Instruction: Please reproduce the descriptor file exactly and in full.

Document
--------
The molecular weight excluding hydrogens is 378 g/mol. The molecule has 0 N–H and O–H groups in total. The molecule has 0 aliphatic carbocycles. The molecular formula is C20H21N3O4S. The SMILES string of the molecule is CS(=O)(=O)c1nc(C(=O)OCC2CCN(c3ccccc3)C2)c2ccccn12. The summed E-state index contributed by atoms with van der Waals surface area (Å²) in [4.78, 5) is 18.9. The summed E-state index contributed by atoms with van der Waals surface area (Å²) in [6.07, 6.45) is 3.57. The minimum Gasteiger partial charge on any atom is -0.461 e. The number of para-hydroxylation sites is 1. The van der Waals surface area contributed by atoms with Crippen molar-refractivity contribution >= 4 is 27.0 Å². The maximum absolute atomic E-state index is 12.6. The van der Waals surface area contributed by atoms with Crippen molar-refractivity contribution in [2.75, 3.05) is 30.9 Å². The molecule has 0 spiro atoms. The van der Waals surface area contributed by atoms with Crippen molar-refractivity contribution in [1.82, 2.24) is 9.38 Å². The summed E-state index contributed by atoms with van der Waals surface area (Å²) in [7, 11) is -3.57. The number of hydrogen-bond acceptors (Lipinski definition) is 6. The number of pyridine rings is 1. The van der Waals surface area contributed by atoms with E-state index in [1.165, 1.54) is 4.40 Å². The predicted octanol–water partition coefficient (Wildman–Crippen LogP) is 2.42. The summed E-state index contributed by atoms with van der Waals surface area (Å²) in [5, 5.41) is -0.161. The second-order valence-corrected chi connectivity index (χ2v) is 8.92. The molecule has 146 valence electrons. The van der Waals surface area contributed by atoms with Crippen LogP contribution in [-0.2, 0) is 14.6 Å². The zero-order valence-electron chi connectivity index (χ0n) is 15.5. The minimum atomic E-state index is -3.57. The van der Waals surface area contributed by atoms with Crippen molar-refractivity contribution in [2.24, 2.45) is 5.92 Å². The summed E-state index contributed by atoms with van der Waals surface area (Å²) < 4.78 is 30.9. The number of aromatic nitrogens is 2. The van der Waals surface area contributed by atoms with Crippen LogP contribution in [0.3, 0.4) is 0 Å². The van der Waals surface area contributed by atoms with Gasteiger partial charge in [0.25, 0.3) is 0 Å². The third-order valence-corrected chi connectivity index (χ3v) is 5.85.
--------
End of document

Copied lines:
The molecular weight excluding hydrogens is 378 g/mol. The molecule has 0 N–H and O–H groups in total. The molecule has 0 aliphatic carbocycles. The molecular formula is C20H21N3O4S. The SMILES string of the molecule is CS(=O)(=O)c1nc(C(=O)OCC2CCN(c3ccccc3)C2)c2ccccn12. The summed E-state index contributed by atoms with van der Waals surface area (Å²) in [4.78, 5) is 18.9. The summed E-state index contributed by atoms with van der Waals surface area (Å²) in [6.07, 6.45) is 3.57. The minimum Gasteiger partial charge on any atom is -0.461 e. The number of para-hydroxylation sites is 1. The van der Waals surface area contributed by atoms with Crippen molar-refractivity contribution >= 4 is 27.0 Å². The maximum absolute atomic E-state index is 12.6. The van der Waals surface area contributed by atoms with Crippen molar-refractivity contribution in [2.75, 3.05) is 30.9 Å². The molecule has 0 spiro atoms. The van der Waals surface area contributed by atoms with Crippen molar-refractivity contribution in [1.82, 2.24) is 9.38 Å². The summed E-state index contributed by atoms with van der Waals surface area (Å²) in [7, 11) is -3.57. The number of hydrogen-bond acceptors (Lipinski definition) is 6. The number of pyridine rings is 1. The van der Waals surface area contributed by atoms with E-state index in [1.165, 1.54) is 4.40 Å². The predicted octanol–water partition coefficient (Wildman–Crippen LogP) is 2.42. The summed E-state index contributed by atoms with van der Waals surface area (Å²) in [5, 5.41) is -0.161. The second-order valence-corrected chi connectivity index (χ2v) is 8.92. The molecule has 146 valence electrons. The van der Waals surface area contributed by atoms with Crippen LogP contribution in [-0.2, 0) is 14.6 Å². The zero-order valence-electron chi connectivity index (χ0n) is 15.5. The minimum atomic E-state index is -3.57. The van der Waals surface area contributed by atoms with Crippen molar-refractivity contribution in [2.24, 2.45) is 5.92 Å². The summed E-state index contributed by atoms with van der Waals surface area (Å²) < 4.78 is 30.9. The number of aromatic nitrogens is 2. The van der Waals surface area contributed by atoms with Crippen LogP contribution in [0.3, 0.4) is 0 Å². The van der Waals surface area contributed by atoms with Gasteiger partial charge in [0.25, 0.3) is 0 Å². The third-order valence-corrected chi connectivity index (χ3v) is 5.85.